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Mickey Harte watching Tyrone's Allianz Football League win over Cavan on Saturday.
Mickey Harte watching Tyrone's Allianz Football League win over Cavan on Saturday.

Mickey Harte: 'We are on an upward curve'


By Michael Devlin

Building on the preceding week’s defeat of Monaghan, Saturday evening’s nine-point win over Cavan was another sort of Tyronoe performance that one comes to expect from last year’s All-Ireland finalists, and far away from the abject displays that opened their 20019 Allianz League campaign.

It looked worrying for Mickey Harte’s team after two rounds when they sat at the bottom of Division One without a point. A four-point loss down in Killarney showcased a Red Hand attacking unit lacking cohesion and incision, and it wasn’t remedied by the time Mayo came to Omagh seven days later and handed them their heaviest league defeat in five years.

While coming away from Dr Hyde Park with a draw in week three exhibited a certain degree of improvement, the alarm bells weren’t exactly silenced. However, two wins from two since has shifted Tyrone up the table and away from the relegation zone, and after the Cavan game Harte reflected on his side’s turnaround since those early losses.

“Of both of the games, we would be most disappointed with the Mayo one. We just didn’t seem to be at the pace of the game after the first 25 minutes when there wasn’t much in it, and then fell apart just before half-time and never really put up a fight in the second half. That was so un-Tyrone-like.

“That was the one we would have been most concerned about. We felt we could have got something out of the Kerry game after a bad first half as well but not as bad as the one against Mayo. We were still within striking distance of them so that was not too concerning.

“I did feel we should have got more out of the Roscommon game. We slipped at a vital time when it was three-all against a real gale and then conceded six in a row. We made ourselves a lot of hard work in that game and still got a draw out of it.

“Some people say it may have been fortuitous, having a free overturned but that happens all over the field at any time. I also felt Mattie Donnelly’s black card had more impact on that game than losing a particular free.

“We can’t rest on our laurels in any shape or form. It is a tight division in the bottom half at the moment and they have changed over the last seven days, some teams have gone back a bit.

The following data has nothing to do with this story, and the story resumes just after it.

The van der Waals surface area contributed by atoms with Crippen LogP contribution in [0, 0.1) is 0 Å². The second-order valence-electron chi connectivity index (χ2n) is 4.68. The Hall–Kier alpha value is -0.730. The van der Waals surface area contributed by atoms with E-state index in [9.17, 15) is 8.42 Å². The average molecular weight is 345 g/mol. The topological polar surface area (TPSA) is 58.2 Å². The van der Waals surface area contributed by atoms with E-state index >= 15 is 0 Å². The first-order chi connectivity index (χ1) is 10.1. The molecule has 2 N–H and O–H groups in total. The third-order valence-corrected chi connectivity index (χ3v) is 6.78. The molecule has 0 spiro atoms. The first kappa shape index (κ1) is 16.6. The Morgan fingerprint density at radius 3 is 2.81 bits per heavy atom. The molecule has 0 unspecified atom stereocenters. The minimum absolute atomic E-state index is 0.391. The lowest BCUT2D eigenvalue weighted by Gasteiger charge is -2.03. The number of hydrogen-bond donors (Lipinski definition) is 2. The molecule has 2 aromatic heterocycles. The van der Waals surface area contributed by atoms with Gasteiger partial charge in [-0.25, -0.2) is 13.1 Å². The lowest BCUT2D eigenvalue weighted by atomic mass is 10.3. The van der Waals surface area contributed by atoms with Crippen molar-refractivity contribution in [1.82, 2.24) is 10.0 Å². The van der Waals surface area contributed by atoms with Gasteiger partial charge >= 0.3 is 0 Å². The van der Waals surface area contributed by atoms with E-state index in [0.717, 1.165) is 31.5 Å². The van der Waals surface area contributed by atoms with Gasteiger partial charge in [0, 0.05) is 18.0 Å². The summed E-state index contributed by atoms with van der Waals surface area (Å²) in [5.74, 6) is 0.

“Thankfully, we are on an upward curve at the minute. It isn’t enough to bring us to safety so that we can say ‘yes, we are a Division One team next year’, so we have some more work to do to secure that place for ourselves.”

Adverse weather conditions certainly had a significant impact on the weekend’s league schedule across both codes, with three Division One hurling ties falling victim on Sunday afternoon. While all football fixtures were ultimately fulfilled, the persistent wind and rain had a telling influence in a lot of games.

Tyrone selector Gavin Devlin and manager Mickey Harte before Saturday's win against Cavan.
Tyrone selector Gavin Devlin and manager Mickey Harte before Saturday's win against Cavan.

Tyrone played with the wind in the first half and scored 0-8, but curiously they fared even better in the second period playing into it, posting 1-7 in a half where they restricted Cavan to just a point from play, and only two for the whole game.

Harte contended that having a strong wind in your team’s favour is not as much of an advantage in today’s game than in previous eras, given the propensity for current teams to run the ball and retain possession with less risky passes.

“The breeze is a strange kind of thing. I suppose in the past people might have paid more heed to if you were paying with it or against it. I think in the modern game, it isn’t as big a factor because teams are good at holding possession, good at holding other teams out with a solid defensive set-up.

“It wasn’t as it used to be that the team who had the wind could expect to go seven or eight points up on the strength of the wind. I don’t think it is like that anymore, I think teams can adapt and play as well against it as they can with it.”

As Tyrone look to have reignited their attacking prowess, Harte is faced with numerous options to how he can set up his front six pertaining to the way he chooses to play. Peter Harte has been leading the scoring charge this year for the Red Hands, most of the time from full-forward, while Cathal McShane has played a lot of his football this year in that target man role.

The return from injury of last season’s top scorer Connor McAliskey is an obvious boost, and Saturday evening also saw effective contributions from Darren McCurry and Kyle Coney from off the bench.

There is also the versatile Mattie Donnelly, who has proven himself as an effective ball winner when deployed close to goal, and it’s another possibility that Harte will no doubt be mulling over before Tyrone make their Ulster Championship bow against Derry on May 12th.

“We’ll run it any time we see it as valuable and today it was valuable. Yes, he is a good player and he can play anywhere, obviously he poses a threat for defenders. He has got the physicality and the ball skills to take people on, the ability to win ball. He has a lot of things you need in the modern game for a forward.

“We have people who are out and out forwards, but it is good to have someone who has that versatility and maybe has played football in defence as well and can move up front and give a different picture for the forwards.

“There are lots of players with different assets and what they can offer and it’s about getting the best mix and then introducing the lads who might be seen as out and out forwards.”

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